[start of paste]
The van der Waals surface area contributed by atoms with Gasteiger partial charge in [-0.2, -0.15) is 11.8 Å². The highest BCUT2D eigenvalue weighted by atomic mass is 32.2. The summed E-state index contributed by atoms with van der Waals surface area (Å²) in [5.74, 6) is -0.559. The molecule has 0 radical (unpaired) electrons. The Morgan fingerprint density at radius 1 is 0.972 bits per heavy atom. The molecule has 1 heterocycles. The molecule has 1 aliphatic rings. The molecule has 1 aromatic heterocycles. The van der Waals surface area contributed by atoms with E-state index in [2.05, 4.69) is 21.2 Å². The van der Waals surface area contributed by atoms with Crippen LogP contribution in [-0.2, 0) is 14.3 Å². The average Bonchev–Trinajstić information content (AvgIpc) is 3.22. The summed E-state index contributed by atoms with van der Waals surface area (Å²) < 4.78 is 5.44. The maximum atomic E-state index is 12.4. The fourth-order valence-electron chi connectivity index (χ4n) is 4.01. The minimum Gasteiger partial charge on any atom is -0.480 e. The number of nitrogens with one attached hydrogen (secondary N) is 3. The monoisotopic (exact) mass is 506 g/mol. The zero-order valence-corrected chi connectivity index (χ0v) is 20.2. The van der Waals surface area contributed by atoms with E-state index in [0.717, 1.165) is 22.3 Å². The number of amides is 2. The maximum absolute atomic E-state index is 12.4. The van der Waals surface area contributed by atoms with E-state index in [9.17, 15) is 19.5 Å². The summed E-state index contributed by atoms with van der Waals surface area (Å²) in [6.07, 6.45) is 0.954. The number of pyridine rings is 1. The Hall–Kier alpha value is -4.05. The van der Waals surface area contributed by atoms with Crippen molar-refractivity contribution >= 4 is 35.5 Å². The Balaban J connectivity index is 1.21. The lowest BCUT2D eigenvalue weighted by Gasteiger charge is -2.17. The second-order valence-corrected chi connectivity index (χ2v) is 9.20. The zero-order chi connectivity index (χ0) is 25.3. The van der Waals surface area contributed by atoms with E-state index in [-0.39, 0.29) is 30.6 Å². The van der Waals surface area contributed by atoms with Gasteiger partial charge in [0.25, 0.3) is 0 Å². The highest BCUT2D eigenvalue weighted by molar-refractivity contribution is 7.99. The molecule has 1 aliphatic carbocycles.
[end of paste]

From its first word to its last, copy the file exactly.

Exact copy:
The van der Waals surface area contributed by atoms with Gasteiger partial charge in [-0.2, -0.15) is 11.8 Å². The highest BCUT2D eigenvalue weighted by atomic mass is 32.2. The summed E-state index contributed by atoms with van der Waals surface area (Å²) in [5.74, 6) is -0.559. The molecule has 0 radical (unpaired) electrons. The Morgan fingerprint density at radius 1 is 0.972 bits per heavy atom. The molecule has 1 heterocycles. The molecule has 1 aliphatic rings. The molecule has 1 aromatic heterocycles. The van der Waals surface area contributed by atoms with E-state index in [2.05, 4.69) is 21.2 Å². The van der Waals surface area contributed by atoms with Crippen LogP contribution in [-0.2, 0) is 14.3 Å². The average Bonchev–Trinajstić information content (AvgIpc) is 3.22. The summed E-state index contributed by atoms with van der Waals surface area (Å²) < 4.78 is 5.44. The maximum atomic E-state index is 12.4. The fourth-order valence-electron chi connectivity index (χ4n) is 4.01. The minimum Gasteiger partial charge on any atom is -0.480 e. The number of nitrogens with one attached hydrogen (secondary N) is 3. The monoisotopic (exact) mass is 506 g/mol. The zero-order valence-corrected chi connectivity index (χ0v) is 20.2. The van der Waals surface area contributed by atoms with E-state index in [0.717, 1.165) is 22.3 Å². The number of amides is 2. The maximum absolute atomic E-state index is 12.4. The van der Waals surface area contributed by atoms with E-state index in [9.17, 15) is 19.5 Å². The summed E-state index contributed by atoms with van der Waals surface area (Å²) in [6.07, 6.45) is 0.954. The number of pyridine rings is 1. The Hall–Kier alpha value is -4.05. The van der Waals surface area contributed by atoms with Crippen molar-refractivity contribution >= 4 is 35.5 Å². The Balaban J connectivity index is 1.21. The lowest BCUT2D eigenvalue weighted by Gasteiger charge is -2.17. The second-order valence-corrected chi connectivity index (χ2v) is 9.20. The zero-order chi connectivity index (χ0) is 25.3. The van der Waals surface area contributed by atoms with E-state index in [-0.39, 0.29) is 30.6 Å². The van der Waals surface area contributed by atoms with Gasteiger partial charge in [0.25, 0.3) is 0 Å². The highest BCUT2D eigenvalue weighted by molar-refractivity contribution is 7.99. The molecule has 1 aliphatic carbocycles.